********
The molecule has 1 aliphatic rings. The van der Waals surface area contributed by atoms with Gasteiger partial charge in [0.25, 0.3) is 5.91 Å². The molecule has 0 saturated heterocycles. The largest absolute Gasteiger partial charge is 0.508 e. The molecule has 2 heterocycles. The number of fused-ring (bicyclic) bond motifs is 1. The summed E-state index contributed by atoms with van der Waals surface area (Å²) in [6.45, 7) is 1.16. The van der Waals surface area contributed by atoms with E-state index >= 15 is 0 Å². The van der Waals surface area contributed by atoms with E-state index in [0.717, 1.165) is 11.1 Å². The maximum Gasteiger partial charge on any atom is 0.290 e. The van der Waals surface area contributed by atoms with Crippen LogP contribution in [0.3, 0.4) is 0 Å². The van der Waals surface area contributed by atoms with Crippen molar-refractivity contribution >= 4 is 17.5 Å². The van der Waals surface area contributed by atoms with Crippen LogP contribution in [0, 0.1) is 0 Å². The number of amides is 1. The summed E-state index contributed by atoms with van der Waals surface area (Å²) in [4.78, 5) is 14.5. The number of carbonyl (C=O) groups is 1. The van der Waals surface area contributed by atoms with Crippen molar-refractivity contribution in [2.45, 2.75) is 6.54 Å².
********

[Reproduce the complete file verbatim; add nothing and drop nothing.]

The molecule has 1 aliphatic rings. The van der Waals surface area contributed by atoms with Gasteiger partial charge in [0.25, 0.3) is 5.91 Å². The molecule has 0 saturated heterocycles. The largest absolute Gasteiger partial charge is 0.508 e. The molecule has 2 heterocycles. The number of fused-ring (bicyclic) bond motifs is 1. The summed E-state index contributed by atoms with van der Waals surface area (Å²) in [6.45, 7) is 1.16. The van der Waals surface area contributed by atoms with E-state index >= 15 is 0 Å². The van der Waals surface area contributed by atoms with E-state index in [0.717, 1.165) is 11.1 Å². The maximum Gasteiger partial charge on any atom is 0.290 e. The van der Waals surface area contributed by atoms with Crippen LogP contribution in [0.3, 0.4) is 0 Å². The van der Waals surface area contributed by atoms with Crippen molar-refractivity contribution >= 4 is 17.5 Å². The van der Waals surface area contributed by atoms with Crippen LogP contribution in [0, 0.1) is 0 Å². The number of amides is 1. The summed E-state index contributed by atoms with van der Waals surface area (Å²) in [4.78, 5) is 14.5. The number of carbonyl (C=O) groups is 1. The van der Waals surface area contributed by atoms with Crippen molar-refractivity contribution in [2.45, 2.75) is 6.54 Å².